Tuesday, September 11, 2012

Advanced Maggotry II

Are you really ready for Advanced Maggotry? Take the following quiz:

  1. Have you been running (nearly) every other day for at least six months?
  2. Can you run for more than 30 minutes without stopping?
  3. Do you always resist the temptation to run two days in a row?

If any of your answers are No, go back to Beginners.
If all of them are yes, you might be ready for the next step.

How To Get Faster

  • When you're running nice and slow and then you suddenly feel all tired and weak and like you have to walk, instead break into a sprint. Just for a little way, then you can walk if you want. You can finish your run sprinting/walking or sprinting/slow running.
  • Do a faster run in a different direction that is much shorter than your usual run. (This works particularly well if you're pressed for time and contemplating not running at all.)
  • In general, try to avoid just doing your usual run faster. Your brain will tell you that it's impossible. You need to distract yourself.

How To Go Farther

  • Plot out an out-and-back run -- a straight line -- that is new and that is farther than you usually go. Make extra sure to go slowly on the way out. You'll feel fine at the turnaround, and you'll have no way to cut your run short at that point.
  • If you're having trouble adding distance to your usual route, it's easier to change the beginning of the route than the end.
  • In general, it's better to do one longer run per week rather than adding a little time on to every run. For instance, if you usually run 40 minutes, do one 60 minute run and three 40 minute runs rather than four 45 minute ones.

and lastly:

How To Sneak In An Extra Run

A lot of people have a problem with the every-other-day plan, because weeks, inconveniently, have an odd number of days. If there's one day you really can't run, you're forced into a pattern where you have only three running days every week. If you're ready for Advanced Maggotry, once a week you are allowed to have two runs that are 36 hours apart instead of 48. So you could, for example, run Tuesday evening, Thursday evening, Saturday morning, and Sunday evening. It means you add in one morning run if you're an evening runner or one evening run if you're a morning runner. Do not abuse this privilege. You may have four runs per week MAXIMUM.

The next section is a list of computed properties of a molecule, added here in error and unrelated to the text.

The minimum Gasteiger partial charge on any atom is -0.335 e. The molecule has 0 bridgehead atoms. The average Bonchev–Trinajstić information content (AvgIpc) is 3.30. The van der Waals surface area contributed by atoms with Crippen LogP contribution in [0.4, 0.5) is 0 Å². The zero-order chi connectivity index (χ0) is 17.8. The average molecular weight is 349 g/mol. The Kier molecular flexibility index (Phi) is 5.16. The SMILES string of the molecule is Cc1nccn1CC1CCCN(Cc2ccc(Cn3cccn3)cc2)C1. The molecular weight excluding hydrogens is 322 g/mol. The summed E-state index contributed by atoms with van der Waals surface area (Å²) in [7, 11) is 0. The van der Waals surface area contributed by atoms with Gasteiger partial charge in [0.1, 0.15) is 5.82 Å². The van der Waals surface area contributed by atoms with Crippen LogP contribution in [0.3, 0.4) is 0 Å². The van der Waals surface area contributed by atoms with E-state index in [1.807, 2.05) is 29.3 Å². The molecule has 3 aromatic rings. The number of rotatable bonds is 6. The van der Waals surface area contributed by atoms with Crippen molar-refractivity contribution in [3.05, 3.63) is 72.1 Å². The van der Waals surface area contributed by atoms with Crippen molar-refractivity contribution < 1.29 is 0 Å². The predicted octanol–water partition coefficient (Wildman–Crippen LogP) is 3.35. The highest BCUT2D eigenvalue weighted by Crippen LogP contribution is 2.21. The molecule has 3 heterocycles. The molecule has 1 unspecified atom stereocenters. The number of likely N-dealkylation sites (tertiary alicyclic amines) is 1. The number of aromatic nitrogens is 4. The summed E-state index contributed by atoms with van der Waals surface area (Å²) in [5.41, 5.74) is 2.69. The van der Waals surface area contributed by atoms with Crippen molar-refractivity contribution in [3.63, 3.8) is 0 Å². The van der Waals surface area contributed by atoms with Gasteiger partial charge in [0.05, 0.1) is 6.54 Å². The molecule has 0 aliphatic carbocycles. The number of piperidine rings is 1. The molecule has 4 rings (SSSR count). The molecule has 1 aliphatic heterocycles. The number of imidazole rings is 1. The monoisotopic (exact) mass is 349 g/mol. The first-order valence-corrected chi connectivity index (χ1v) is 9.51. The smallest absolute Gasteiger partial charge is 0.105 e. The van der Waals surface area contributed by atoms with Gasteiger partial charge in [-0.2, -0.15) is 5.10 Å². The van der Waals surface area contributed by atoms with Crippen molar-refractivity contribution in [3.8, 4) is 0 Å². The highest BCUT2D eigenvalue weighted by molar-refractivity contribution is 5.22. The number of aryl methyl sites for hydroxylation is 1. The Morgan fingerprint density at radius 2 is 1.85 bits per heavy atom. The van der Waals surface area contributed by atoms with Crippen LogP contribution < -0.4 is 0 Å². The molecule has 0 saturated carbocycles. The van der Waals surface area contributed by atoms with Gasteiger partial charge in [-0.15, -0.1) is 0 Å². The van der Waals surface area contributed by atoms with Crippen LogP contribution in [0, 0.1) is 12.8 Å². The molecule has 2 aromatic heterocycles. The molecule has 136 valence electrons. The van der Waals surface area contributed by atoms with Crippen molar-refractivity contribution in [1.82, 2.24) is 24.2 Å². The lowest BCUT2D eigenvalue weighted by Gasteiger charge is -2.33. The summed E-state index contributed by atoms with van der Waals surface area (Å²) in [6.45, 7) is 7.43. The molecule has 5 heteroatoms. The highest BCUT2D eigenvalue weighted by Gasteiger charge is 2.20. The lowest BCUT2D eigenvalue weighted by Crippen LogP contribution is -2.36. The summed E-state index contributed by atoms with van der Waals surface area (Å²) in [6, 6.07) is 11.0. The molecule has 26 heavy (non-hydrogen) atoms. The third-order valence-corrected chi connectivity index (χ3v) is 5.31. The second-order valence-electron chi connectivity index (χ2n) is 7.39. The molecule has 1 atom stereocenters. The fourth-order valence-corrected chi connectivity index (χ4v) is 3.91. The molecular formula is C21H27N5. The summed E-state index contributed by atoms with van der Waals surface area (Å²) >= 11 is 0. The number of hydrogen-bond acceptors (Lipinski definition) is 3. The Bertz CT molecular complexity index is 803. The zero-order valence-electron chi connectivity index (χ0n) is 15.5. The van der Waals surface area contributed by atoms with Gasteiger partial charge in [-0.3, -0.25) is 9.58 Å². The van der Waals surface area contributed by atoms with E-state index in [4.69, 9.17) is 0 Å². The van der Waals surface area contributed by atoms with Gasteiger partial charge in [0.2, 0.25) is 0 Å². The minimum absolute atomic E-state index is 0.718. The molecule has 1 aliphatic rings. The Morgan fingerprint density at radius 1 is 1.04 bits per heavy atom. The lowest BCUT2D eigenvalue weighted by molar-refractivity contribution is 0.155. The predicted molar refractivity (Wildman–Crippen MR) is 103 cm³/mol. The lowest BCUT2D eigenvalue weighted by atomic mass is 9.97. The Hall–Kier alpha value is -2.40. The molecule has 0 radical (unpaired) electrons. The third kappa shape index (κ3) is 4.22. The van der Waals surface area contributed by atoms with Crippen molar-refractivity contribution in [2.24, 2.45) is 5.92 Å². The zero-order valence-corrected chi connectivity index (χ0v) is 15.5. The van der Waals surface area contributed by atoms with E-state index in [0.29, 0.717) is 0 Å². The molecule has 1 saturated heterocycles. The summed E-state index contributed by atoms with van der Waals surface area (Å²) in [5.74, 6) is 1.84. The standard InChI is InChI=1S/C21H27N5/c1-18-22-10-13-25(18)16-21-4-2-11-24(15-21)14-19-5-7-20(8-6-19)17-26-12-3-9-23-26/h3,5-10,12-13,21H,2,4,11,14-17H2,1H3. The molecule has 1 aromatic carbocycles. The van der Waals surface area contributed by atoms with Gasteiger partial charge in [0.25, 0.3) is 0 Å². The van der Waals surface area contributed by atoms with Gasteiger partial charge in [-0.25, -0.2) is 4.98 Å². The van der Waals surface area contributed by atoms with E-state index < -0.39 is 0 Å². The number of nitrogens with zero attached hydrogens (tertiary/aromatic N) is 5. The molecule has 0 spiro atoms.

Other suggestions?

Oh and p.s. I do have a twitter thing now. We'll see.

Monday, September 03, 2012

Running Ruts

In a rut? Tired of running? Too bad! You have to do it anyway.

But there's ways to get you over the hump. Here are 10 ways I've overcome running ruts:

  1. Hack a new trail: change up your running route. If you're running in the city, find a bit of country. If you're running in the country, find a town. If you're running by water, look for some hills. This is starting to sound like that creepy Runaway Bunny story, so I'll stop, but you get the idea.
  2. If you're running on a treadmill or track, run someplace real instead, for chrissake.
  3. If you still can't run three miles without having to stop and walk, run more slowly. Even if you're being overtaken by elderly nuns, the kick from having run the whole way will make you want to keep it up.
  4. Run away from home. Some of the most memorable runs I've had have been in new places. Search "running routes in ____" online and you'll find all sorts of suggestions, often including safety tips. (My all-time favorite run was on Santorini in 1999, and I doubt it will ever be surpassed - I mean, come on, it's Santorini - but I've had great runs in lots of odd places, including the industrial wasteland near O'Hare airport, where I came face-to-face with a deer.)
  5. Buy new shoes.
  6. Buy new laces if you don't need/can't afford new shoes.
  7. Find a running partner.
  8. Ditch your running partner. (Tell them it's not them, it's DoctorMama.)
  9. Sign up for a race. (Note that I have done this exactly once, and it was a marathon, which has its perils. I'd do a race again, but only if it started after 10 am, which they NEVER DO. Why?! They are discriminating against us stiff late runners.)
  10. If your significant other is putting up a fuss, tell them that running will make you less crazy, and this is good for everyone. If they continue to whine about it, give them a demonstration of crazy.
What's worked for you? And/or where was your all-time favorite run?